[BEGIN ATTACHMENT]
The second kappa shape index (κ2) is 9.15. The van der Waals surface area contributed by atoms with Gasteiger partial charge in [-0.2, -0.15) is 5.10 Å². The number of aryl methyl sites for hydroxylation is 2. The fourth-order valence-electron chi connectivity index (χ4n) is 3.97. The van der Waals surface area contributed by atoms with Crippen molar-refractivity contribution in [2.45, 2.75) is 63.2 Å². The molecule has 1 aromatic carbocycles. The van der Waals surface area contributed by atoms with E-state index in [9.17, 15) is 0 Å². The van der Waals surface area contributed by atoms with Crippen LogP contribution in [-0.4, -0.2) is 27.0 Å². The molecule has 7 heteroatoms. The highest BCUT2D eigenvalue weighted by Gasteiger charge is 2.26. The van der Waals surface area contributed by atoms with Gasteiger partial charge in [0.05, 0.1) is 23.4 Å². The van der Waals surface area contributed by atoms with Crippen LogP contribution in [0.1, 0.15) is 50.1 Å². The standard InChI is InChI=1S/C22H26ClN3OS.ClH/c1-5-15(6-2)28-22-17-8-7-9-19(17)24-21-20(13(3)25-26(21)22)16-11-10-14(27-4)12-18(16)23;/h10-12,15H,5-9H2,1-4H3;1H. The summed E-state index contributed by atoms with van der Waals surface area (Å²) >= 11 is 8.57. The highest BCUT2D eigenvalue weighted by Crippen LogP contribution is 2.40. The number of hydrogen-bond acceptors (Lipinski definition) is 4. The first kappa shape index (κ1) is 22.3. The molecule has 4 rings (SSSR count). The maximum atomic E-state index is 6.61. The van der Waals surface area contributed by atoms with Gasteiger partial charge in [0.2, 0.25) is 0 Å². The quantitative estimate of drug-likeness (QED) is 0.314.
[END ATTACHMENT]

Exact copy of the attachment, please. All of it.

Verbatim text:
The second kappa shape index (κ2) is 9.15. The van der Waals surface area contributed by atoms with Gasteiger partial charge in [-0.2, -0.15) is 5.10 Å². The number of aryl methyl sites for hydroxylation is 2. The fourth-order valence-electron chi connectivity index (χ4n) is 3.97. The van der Waals surface area contributed by atoms with Crippen molar-refractivity contribution in [2.45, 2.75) is 63.2 Å². The molecule has 1 aromatic carbocycles. The van der Waals surface area contributed by atoms with E-state index in [9.17, 15) is 0 Å². The van der Waals surface area contributed by atoms with Crippen LogP contribution in [-0.4, -0.2) is 27.0 Å². The molecule has 7 heteroatoms. The highest BCUT2D eigenvalue weighted by Gasteiger charge is 2.26. The van der Waals surface area contributed by atoms with Gasteiger partial charge in [0.05, 0.1) is 23.4 Å². The van der Waals surface area contributed by atoms with Crippen LogP contribution in [0.1, 0.15) is 50.1 Å². The standard InChI is InChI=1S/C22H26ClN3OS.ClH/c1-5-15(6-2)28-22-17-8-7-9-19(17)24-21-20(13(3)25-26(21)22)16-11-10-14(27-4)12-18(16)23;/h10-12,15H,5-9H2,1-4H3;1H. The summed E-state index contributed by atoms with van der Waals surface area (Å²) >= 11 is 8.57. The highest BCUT2D eigenvalue weighted by Crippen LogP contribution is 2.40. The number of hydrogen-bond acceptors (Lipinski definition) is 4. The first kappa shape index (κ1) is 22.3. The molecule has 4 rings (SSSR count). The maximum atomic E-state index is 6.61. The van der Waals surface area contributed by atoms with Gasteiger partial charge in [0.2, 0.25) is 0 Å². The quantitative estimate of drug-likeness (QED) is 0.314.